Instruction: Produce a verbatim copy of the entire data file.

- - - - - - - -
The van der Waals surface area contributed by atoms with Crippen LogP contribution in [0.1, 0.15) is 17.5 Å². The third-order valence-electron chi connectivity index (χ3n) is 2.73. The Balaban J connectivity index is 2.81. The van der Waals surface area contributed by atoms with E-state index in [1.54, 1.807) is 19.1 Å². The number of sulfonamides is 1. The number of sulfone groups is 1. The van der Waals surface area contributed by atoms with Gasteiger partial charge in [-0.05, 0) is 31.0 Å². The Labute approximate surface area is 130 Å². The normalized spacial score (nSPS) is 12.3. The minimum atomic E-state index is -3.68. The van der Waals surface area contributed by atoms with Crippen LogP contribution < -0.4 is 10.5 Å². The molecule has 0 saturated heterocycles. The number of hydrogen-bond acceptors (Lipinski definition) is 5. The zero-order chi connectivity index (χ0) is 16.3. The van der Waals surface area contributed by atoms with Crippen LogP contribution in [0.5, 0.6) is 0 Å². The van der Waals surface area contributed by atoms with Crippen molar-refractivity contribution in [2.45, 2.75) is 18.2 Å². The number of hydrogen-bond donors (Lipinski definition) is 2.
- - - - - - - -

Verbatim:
The van der Waals surface area contributed by atoms with Crippen LogP contribution in [0.1, 0.15) is 17.5 Å². The third-order valence-electron chi connectivity index (χ3n) is 2.73. The Balaban J connectivity index is 2.81. The van der Waals surface area contributed by atoms with E-state index in [1.54, 1.807) is 19.1 Å². The number of sulfonamides is 1. The number of sulfone groups is 1. The van der Waals surface area contributed by atoms with Gasteiger partial charge in [-0.05, 0) is 31.0 Å². The Labute approximate surface area is 130 Å². The normalized spacial score (nSPS) is 12.3. The minimum atomic E-state index is -3.68. The van der Waals surface area contributed by atoms with Crippen LogP contribution < -0.4 is 10.5 Å². The molecule has 0 saturated heterocycles. The number of hydrogen-bond acceptors (Lipinski definition) is 5. The zero-order chi connectivity index (χ0) is 16.3. The van der Waals surface area contributed by atoms with Crippen LogP contribution in [0.5, 0.6) is 0 Å². The van der Waals surface area contributed by atoms with Crippen molar-refractivity contribution in [2.45, 2.75) is 18.2 Å². The number of hydrogen-bond donors (Lipinski definition) is 2.